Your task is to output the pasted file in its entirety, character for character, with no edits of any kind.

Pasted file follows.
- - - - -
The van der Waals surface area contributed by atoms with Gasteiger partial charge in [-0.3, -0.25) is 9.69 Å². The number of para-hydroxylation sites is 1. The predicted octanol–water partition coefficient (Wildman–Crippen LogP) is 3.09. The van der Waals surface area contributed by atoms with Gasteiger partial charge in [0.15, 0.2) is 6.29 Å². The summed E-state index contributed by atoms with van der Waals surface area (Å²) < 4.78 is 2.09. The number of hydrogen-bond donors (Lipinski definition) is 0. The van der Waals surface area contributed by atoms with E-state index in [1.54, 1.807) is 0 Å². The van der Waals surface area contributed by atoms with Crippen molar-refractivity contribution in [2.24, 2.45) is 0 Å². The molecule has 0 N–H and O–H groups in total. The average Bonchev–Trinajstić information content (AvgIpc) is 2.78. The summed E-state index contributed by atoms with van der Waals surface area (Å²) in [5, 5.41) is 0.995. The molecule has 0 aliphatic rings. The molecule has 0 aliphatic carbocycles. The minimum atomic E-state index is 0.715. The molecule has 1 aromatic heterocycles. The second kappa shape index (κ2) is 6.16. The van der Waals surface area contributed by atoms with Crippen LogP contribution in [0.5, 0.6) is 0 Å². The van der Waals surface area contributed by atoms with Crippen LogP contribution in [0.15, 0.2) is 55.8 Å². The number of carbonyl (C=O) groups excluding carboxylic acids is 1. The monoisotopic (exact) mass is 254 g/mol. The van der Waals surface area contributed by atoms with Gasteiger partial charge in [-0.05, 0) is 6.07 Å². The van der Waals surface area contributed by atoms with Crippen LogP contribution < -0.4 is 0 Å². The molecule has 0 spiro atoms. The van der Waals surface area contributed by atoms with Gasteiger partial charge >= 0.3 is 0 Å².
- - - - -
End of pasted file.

The van der Waals surface area contributed by atoms with Gasteiger partial charge in [-0.3, -0.25) is 9.69 Å². The number of para-hydroxylation sites is 1. The predicted octanol–water partition coefficient (Wildman–Crippen LogP) is 3.09. The van der Waals surface area contributed by atoms with Gasteiger partial charge in [0.15, 0.2) is 6.29 Å². The summed E-state index contributed by atoms with van der Waals surface area (Å²) < 4.78 is 2.09. The number of hydrogen-bond donors (Lipinski definition) is 0. The van der Waals surface area contributed by atoms with E-state index in [1.54, 1.807) is 0 Å². The van der Waals surface area contributed by atoms with Crippen molar-refractivity contribution in [2.24, 2.45) is 0 Å². The molecule has 0 N–H and O–H groups in total. The average Bonchev–Trinajstić information content (AvgIpc) is 2.78. The summed E-state index contributed by atoms with van der Waals surface area (Å²) in [5, 5.41) is 0.995. The molecule has 0 aliphatic rings. The molecule has 0 aliphatic carbocycles. The minimum atomic E-state index is 0.715. The molecule has 1 aromatic heterocycles. The second kappa shape index (κ2) is 6.16. The van der Waals surface area contributed by atoms with Crippen LogP contribution in [0.5, 0.6) is 0 Å². The van der Waals surface area contributed by atoms with Crippen LogP contribution in [0.15, 0.2) is 55.8 Å². The number of carbonyl (C=O) groups excluding carboxylic acids is 1. The monoisotopic (exact) mass is 254 g/mol. The van der Waals surface area contributed by atoms with Gasteiger partial charge in [-0.05, 0) is 6.07 Å². The van der Waals surface area contributed by atoms with Crippen LogP contribution < -0.4 is 0 Å². The molecule has 0 spiro atoms. The van der Waals surface area contributed by atoms with Gasteiger partial charge >= 0.3 is 0 Å².